Human beings are a naturally curious species - we strive to discover the truth about life, the universe and everything. Unfortunately, unlike Douglas Adams’ versatile “42”, the answer in reality isn’t quite so simple. As we venture outwards from our corner in space, we begin to realise how much still remains unknown to us. The most ambitious project to date with the intent of gathering new information on our universe is Voyager, which has taken humanity further into the stars than we’ve ever been before. A new documentary, ‘The Farthest’, introduces us to the team who made it possible, and takes us from the challenge of the initial construction through to the wonder of discovering new knowledge about our galaxy.
Back in the 70s, a wild idea for a space mission was concocted: sending two space probes to study the outer planets in our solar system, and continue on beyond the heliopause and through to interstellar space. The entire mission relied on a once-in-176-year planetary alignment and used gravity-assisted slingshot trajectories to extend its journey. As if the mission itself wasn’t enough of a technical and design nightmare, trying to best utilise 1970s technology, it was also decided Voyager should act as something of a time capsule for humanity, should any other lifeforms discover it.
The latter is probably what the Voyager is best known for these days - the Golden Record affixed to the side. It was compiled by a team lead by astronomer/cosmologist/astrophysicist/astrobiologist Carl Sagan, and holds a combination of greetings in 55 languages, music from around the world, and data of images from Earth. In the interviews with the Voyager team, it’s amazing to see how optimistic they are about other life in the universe - scientists who believe it’s far too big a place for there not to be.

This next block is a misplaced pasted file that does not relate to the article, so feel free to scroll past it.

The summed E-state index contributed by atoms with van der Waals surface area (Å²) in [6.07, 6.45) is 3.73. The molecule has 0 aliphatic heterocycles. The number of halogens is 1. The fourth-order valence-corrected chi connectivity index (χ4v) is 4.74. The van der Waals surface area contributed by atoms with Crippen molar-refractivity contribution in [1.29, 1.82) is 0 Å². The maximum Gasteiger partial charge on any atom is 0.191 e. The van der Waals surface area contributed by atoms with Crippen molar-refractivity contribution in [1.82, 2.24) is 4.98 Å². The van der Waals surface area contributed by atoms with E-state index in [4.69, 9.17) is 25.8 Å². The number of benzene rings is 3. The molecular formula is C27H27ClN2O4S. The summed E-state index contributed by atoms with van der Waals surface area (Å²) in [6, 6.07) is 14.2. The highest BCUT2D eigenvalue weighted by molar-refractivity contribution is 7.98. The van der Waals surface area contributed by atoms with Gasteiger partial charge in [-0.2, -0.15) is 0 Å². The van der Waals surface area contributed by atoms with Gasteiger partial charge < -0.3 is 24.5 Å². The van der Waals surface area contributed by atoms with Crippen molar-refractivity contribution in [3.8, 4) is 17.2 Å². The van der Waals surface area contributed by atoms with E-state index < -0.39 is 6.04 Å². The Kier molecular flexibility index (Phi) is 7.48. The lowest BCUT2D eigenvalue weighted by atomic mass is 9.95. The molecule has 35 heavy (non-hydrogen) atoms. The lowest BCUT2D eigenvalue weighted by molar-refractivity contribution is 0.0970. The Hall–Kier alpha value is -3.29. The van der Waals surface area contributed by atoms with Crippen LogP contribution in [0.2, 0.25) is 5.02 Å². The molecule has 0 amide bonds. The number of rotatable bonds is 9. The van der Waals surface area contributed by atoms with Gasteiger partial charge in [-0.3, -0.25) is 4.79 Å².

The interview subjects include a seriously impressive range of people who were involved in Voyager’s mission. John Casani, project manager. Edward Stone, who became one of the key spokespersons for the mission. Larry Soderblom, geophysicist. Carolyn Porco, who was part of the Imaging Team. Astronomer Frank Drake and Rolling Stone editor Timothy Ferris, who worked with Carl Sagan on the Golden Record project. They talk us through the design challenges, the near misses, the discoveries and the distasters, and present a lot of very intricate scientific jargon in a fascinatingly digestible way. Perhaps it’s their passion - each and every one involved speaks with such excitement and spirit it’s impossible not to become absorbed.
Each and every one involved speaks with such excitement and spirit it’s impossible not to become absorbed.
Writer/director Emer Reynolds, whose skills were honed for years in the edit suite, has shown great skills of both storytelling and aesthetic. The interviews are shot beautifully, and interspersed with archival footage and animations, as well as symbolic shots which give the documentary a poetic touch. Somehow, she has managed to encapsulate a five-decade history, from Voyager’s inception to it going interstellar, into an electrifying two hours.
As I sit here and write this, Voyager 1 is over 20 billion kilometres away from the Earth. That’s an impossible distance to imagine, even when you try to simplify it - it’s like travelling around the earth over 515,000 times, or travelling to the sun and back 69 times. ‘The Farthest’ feels like a fitting tribute for the 40th anniversary of Voyager’s launch, a symbol of the human ability which allowed us to learn more about our solar system, and make our mark on the universe. 40 years may seem like a long time, but it has millions of years to go in its mission - long after we’ve lost touch with it, Voyager will remain a message in a bottle that has captured a small piece of life on Earth.